Through September 30
by Mary Caitlin Greenwood
Xochi Solis’ pieces featured in All the Clouds Turn to Words are vibrant, bright studies detailing the terse relationship between obligation and escapism. Solis’ works in Clouds are loose abstractions comprised of collaged images, museum board, painted Duralar discs, wood and the occasional found objects. Photographs of feathers and prints of anatomical slides peek out between the many layers of color, creating a layered impression of warmth. Each piece expresses vitality, exuberance and uninhibited youthfulness, nodding to the prolonged work conducted by Solis in her MASS Gallery studio this summer. The images and painted components, alongside brief inclusions of texture, result in a group of pieces that embody the pursuit of the ethereal and extract meaning from the seemingly arbitrary.
The largest piece in the collection, We are All Just Doing the Best We Can, acts as the focal point for the exhibition. Interlacing, asymmetrical canvases of yellow, lavender and purple emerge from the East wall of the gallery while radiant swatches of green and red Duralar are affixed to the background. An amorphous, cerulean cloud acts as the backdrop for the piece. We are All highlights Solis’ intensive construction process, which can occasionally be overlooked in smaller pieces. In the transition to a larger scale, Solis slows down the rapid dialogue conveyed in the small studies. We are All draws attention towards the entire layering process rather than just individual layers. Each new layer of color enthusiastically masks the more concrete imagery, in this case photographs of hair and minerals. The individual components become magnified to allow for the intricacies of Solis’ work to come to the fore. Solis’ imagery in We are All Just Doing the Best We Can is purposeful and direct instead of leaning purely upon formal games to be poignant.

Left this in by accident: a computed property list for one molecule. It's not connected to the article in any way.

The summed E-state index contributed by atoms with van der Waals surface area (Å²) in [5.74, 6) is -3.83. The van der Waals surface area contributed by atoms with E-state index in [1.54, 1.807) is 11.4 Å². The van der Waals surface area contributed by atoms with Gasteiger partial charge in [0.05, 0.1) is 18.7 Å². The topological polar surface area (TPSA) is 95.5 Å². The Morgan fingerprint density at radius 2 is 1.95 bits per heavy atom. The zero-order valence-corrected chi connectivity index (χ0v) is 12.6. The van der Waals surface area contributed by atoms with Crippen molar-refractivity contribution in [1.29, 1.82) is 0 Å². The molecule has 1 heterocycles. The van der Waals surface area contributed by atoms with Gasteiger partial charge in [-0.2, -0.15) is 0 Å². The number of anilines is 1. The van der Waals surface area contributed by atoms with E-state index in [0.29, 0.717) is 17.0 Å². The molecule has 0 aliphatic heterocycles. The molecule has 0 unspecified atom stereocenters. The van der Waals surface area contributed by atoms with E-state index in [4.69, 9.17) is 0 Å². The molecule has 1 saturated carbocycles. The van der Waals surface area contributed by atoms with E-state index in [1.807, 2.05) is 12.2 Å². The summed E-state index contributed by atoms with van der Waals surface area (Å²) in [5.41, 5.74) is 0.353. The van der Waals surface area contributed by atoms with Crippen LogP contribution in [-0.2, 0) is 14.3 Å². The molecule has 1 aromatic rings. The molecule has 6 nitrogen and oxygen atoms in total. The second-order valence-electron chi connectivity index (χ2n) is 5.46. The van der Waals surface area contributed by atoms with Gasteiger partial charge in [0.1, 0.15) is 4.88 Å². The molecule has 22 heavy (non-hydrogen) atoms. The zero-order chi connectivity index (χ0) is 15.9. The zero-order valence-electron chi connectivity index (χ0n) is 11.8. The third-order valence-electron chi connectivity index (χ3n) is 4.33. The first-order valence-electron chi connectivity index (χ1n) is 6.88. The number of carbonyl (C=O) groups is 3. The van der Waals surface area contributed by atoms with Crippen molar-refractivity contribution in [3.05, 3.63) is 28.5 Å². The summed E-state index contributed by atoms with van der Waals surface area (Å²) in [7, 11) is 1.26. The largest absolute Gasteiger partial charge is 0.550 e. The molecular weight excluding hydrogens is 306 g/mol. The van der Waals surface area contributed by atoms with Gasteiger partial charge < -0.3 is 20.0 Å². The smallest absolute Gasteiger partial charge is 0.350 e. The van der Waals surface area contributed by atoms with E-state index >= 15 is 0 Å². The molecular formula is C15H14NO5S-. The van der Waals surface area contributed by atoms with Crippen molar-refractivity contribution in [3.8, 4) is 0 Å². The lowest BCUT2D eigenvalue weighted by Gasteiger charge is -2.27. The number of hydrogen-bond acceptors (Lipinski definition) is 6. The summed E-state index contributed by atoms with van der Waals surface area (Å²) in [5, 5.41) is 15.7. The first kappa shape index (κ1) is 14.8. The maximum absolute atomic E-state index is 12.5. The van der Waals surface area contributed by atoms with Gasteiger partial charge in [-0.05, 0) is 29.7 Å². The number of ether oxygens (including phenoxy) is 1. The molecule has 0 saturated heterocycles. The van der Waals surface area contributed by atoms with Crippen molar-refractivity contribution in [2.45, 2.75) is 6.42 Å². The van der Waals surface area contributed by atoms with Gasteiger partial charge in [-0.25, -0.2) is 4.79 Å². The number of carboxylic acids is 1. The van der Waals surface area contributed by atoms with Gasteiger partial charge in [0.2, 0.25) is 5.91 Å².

Contrary to the clarity expressed in We are All, the many layers of color, photographs and various other materials in her smaller studies are difficult to discern meaning from. The photographs are stuffed, almost unnoticeably, behind the paintings or colored museum board and don’t create any aesthetic impact on their own, but instead, work in collaboration with the jolts of color. The images offer brief glimpses of Solis’ influences, such as pop culture and music, to which she credits her work. Many of the pieces in the show borrow their titles from famous song lyrics from artists such as Brian Eno and Michael Bolton. Instead of narrowing down possible conclusions about the subject matter, these smaller studies lack the same resonance articulated in the large-scale painting.
Solis’ weaving of warm, rich tones and fragments of representational imagery and materials is clearly enjoyable, though offers little more beyond an overarching sense of visual pleasure and contentment. Solis forces distinct, understood images, to forgo their inherent meaning and instead participate in the larger abstraction of her work. Likewise, she encourages her audience to derive more from the visual experience of the show than anything else. The lasting impression of Clouds is not one of the pieces specifically, or even of the images embedded amidst the swoops of colors, but of the cheery attitude that resonates with the work as a whole. However, if that is the only criticism to be said of the show, it is a testament to the characteristically upbeat energy Solis has skillfully learned to instill within her work.
Mary Caitlin Greenwood recently joined the UP Collective as their resident curator and exhibitions coordinator. She writes, lives, and works in Austin, TX.